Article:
Does Colorado Consider Stalking a Crime of Domestic Violence?

Stalking is a serious crime that can lead to harsh penalties under the law, especially in Colorado. If you are found guilty of stalking and it has a domestic violence enhancement, then you could have a long legal battle in front of you.

What is stalking in Colorado? What penalties can you face? When is a domestic violence enhancement added? Read on to find out more about the crime of stalking in Colorado and how it ties in with domestic violence crimes, then how to best defend yourself against these types of charges.

What Is Stalking in Colorado?

Under Colorado law, stalking is a felony. It is defined as behavior that is predatory, involving more than simply bothering someone else.

Vonnie’s Law in Colorado requires two things to be met in order to charge someone with stalking. They have to first be a credible threat to another person and then also repeat the stalking behavior that puts another person in reasonable fear or emotional distress.

In the state, actions that are not considered stalking include:

  • Making a threat one time
  • Making a threat that isn’t credible
  • The threat was not against the person or their family or partner
  • Anyone else would reasonably not been distressed or frightened by the behavior
  • The person that accuses you of stalking was not actually in distress or frightened

The types of behavior that do line up with stalking, aside from credible threats made to another, are actions like repeatedly following, contacting, surveilling, or communicating with a person or their family or partner in a way that causes them emotional distress.

What Is a Credible Threat?

Credible threats are made in certain ways. They can be done in person or through:

  • Text messages
  • Phone calls
  • Email
  • Gestures
  • Social media
  • Cyberstalking
  • Actions
  • Typed or written letters

The stalking laws in Colorado apply to any victim, even if they’re a well-known public person or private citizen. The credible threats listed above as an element of stalking are illegal no matter where they happen, whether it be in a workplace or in private – at home or in public.

Colorado Springs Stalking Defense Lawyer

Penalties for Stalking in Colorado

Stalking is a felony in Colorado, because it is considered a crime of extraordinary risk. The level of felony depends on how many times someone has been previously convicted of stalking.

First Offense

Anyone convicted of stalking for the first time faces a Class 5 felony. The penalties for this level include:

  • Up to four years in prison with a mandatory parole period of two years after the release
  • As much as $100,000 in fines

Second Offense

If a person is convicted of stalking for a second time within seven years of their first conviction, then it’s considered a Class 4 felony. That is punishable by:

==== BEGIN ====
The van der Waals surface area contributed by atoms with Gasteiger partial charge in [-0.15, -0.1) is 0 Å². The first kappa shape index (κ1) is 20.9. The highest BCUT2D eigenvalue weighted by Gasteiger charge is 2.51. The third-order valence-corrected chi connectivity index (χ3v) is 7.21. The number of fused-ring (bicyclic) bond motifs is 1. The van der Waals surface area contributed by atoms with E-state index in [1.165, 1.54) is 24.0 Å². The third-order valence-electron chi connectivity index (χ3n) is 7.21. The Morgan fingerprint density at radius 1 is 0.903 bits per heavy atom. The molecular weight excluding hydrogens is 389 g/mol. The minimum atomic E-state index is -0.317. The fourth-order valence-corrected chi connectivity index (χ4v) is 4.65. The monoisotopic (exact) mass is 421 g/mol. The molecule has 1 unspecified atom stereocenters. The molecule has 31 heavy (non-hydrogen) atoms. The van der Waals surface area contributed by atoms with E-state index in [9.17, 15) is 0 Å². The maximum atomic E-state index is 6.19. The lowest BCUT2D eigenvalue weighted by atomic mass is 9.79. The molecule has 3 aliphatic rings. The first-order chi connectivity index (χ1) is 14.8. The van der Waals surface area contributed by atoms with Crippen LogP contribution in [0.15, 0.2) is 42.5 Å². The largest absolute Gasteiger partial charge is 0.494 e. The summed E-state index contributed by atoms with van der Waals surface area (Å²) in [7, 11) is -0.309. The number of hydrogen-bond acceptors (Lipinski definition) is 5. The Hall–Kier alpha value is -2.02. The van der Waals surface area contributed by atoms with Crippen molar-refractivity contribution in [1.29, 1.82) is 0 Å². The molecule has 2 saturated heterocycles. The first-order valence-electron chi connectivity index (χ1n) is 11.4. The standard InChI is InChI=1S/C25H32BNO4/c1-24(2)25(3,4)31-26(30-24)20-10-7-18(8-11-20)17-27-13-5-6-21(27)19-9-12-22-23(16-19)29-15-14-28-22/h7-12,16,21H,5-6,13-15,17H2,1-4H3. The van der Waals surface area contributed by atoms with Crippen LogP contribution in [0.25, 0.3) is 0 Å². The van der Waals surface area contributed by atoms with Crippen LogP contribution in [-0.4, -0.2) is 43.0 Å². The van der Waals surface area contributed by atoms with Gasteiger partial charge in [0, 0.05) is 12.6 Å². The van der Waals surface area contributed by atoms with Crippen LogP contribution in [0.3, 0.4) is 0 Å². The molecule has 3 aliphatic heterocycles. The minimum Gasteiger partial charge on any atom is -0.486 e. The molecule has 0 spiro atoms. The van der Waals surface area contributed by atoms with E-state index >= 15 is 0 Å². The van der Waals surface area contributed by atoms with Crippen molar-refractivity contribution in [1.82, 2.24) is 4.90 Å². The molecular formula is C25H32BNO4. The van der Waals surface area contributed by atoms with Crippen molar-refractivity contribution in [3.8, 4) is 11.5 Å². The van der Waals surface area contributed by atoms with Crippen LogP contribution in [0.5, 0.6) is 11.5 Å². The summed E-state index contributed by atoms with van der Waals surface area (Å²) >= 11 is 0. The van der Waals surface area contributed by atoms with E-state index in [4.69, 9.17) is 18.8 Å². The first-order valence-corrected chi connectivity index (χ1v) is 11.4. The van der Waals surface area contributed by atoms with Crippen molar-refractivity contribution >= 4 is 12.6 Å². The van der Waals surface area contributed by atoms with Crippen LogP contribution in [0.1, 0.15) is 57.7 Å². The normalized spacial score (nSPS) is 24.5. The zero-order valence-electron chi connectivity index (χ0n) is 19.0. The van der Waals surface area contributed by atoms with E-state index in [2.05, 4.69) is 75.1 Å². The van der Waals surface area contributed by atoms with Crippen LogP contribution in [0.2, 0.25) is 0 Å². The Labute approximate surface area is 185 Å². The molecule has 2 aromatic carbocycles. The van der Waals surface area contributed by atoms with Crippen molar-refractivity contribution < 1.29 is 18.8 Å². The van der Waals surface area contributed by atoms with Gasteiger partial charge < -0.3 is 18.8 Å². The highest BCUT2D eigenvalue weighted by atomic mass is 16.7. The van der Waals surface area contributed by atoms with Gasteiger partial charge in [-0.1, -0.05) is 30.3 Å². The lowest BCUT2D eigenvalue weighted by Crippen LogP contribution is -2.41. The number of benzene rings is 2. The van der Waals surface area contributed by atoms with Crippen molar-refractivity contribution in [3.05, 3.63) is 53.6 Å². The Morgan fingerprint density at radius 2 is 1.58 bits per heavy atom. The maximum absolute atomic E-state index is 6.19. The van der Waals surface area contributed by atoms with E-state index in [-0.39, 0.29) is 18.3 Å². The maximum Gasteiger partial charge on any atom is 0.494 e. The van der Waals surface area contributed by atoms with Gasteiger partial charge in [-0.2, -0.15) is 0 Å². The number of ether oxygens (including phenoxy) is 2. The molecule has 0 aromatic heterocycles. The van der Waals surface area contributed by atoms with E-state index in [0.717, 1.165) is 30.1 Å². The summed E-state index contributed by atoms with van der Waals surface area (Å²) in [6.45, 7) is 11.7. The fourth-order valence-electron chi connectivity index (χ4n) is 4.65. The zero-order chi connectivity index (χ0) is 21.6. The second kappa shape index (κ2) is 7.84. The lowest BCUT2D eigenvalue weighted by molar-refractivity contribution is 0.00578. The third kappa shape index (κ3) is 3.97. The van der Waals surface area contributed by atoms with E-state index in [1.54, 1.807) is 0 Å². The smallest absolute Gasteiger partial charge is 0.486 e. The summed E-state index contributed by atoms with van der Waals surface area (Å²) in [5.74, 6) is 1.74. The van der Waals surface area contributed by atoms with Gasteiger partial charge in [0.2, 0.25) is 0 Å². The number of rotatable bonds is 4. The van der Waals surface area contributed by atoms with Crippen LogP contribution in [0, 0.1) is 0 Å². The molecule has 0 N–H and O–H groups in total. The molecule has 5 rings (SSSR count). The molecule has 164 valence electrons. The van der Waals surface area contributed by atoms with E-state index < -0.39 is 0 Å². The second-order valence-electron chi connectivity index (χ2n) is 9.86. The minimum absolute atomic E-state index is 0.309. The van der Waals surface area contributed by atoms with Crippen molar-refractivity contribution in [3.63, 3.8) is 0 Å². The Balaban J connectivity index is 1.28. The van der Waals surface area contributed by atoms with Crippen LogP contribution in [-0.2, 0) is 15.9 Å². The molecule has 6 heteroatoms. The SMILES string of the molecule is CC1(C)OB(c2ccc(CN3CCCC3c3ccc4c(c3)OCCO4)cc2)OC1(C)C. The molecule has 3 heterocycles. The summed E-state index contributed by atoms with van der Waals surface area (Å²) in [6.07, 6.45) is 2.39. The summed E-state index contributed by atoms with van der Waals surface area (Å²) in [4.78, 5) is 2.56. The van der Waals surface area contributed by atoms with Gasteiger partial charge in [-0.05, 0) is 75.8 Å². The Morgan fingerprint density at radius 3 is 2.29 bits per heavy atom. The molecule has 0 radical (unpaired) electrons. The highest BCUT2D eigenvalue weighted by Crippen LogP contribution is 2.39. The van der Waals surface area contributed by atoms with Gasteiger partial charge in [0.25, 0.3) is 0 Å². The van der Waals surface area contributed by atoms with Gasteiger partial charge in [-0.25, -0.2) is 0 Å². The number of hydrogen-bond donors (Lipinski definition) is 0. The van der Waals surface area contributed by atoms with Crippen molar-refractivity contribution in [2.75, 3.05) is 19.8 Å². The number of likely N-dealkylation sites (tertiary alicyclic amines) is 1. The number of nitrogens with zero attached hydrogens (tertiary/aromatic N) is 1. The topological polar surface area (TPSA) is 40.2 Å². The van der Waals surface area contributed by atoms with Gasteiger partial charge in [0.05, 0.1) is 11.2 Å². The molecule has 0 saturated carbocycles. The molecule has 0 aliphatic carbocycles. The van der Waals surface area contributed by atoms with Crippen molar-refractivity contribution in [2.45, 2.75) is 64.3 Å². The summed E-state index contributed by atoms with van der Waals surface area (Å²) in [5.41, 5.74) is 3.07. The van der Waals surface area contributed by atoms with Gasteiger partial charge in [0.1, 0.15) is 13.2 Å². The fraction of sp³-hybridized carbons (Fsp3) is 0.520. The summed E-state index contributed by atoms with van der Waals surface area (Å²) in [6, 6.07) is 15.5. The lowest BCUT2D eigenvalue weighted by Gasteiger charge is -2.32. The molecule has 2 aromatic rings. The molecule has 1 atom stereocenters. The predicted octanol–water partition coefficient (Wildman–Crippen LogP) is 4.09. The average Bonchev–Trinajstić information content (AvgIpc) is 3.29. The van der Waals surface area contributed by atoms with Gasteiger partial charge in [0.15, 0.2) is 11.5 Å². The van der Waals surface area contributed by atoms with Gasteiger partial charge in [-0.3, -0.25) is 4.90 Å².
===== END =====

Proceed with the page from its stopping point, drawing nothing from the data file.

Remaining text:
• Up to eight years in prison with a mandatory parole period of three years
  • Fines for as much as $500,000

When Is Stalking Domestic Violence in Colorado?

Stalking can also carry with it a domestic violence enhancement for harassment if the stalking behaviors are perpetrated against a spouse or ex-spouse, anyone with whom you share a child, or someone with whom you’ve had or currently have a romantic relationship.

In addition to any penalties associated with stalking, domestic violence harassment is another misdemeanor charge that can lead to six additional months in jail. It also can subject the perpetrator to a protection order, which can lead to further penalties if it is violated.

If someone violates a protective order by stalking someone else, then it’s considered a Class 4 felony even if it’s a first offense. That can lead to up to eight years in prison and fines of as much as $500,000.

Defenses to Stalking

Proving stalking in court can be quite difficult, which is where the help of an experienced defense attorney comes into play. It’s possible that the victim simply misunderstood the intentions of the person accused of stalking.

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While the best defense for each case depends on individual circumstances and facts, the most common defenses used against allegations of stalking include:

  • No credible threat was made
  • The defendant was exaggerating in the moment for effect
  • The threat made was too elaborate for any reasonable person to take as genuine
  • There was no serious emotional distress suffered by the victim
  • The victim was not contacted multiple times, but only once, which doesn’t qualify as a behavior associated with stalking
  • The victim was contacted more than once, but there was no threat issued

If you are found guilty of stalking, it can impact so many areas of your life. So make sure if you are charged, you mount the best defense possible.


About the Author:

Andrew Bryant is a well-respected Colorado Springs criminal attorney who has been practicing in the area for years. A Colorado native, he returned to the home he loves after graduating from the University of Kentucky College of Law. Now, he uses the knowledge he gained as an El Paso County District Attorney to fight tirelessly for his clients’ rights. He is AV-Preeminent rated, has been recognized for his work by The National Trial Lawyers, and has been named to Best of the Springs lists by The Gazette for years.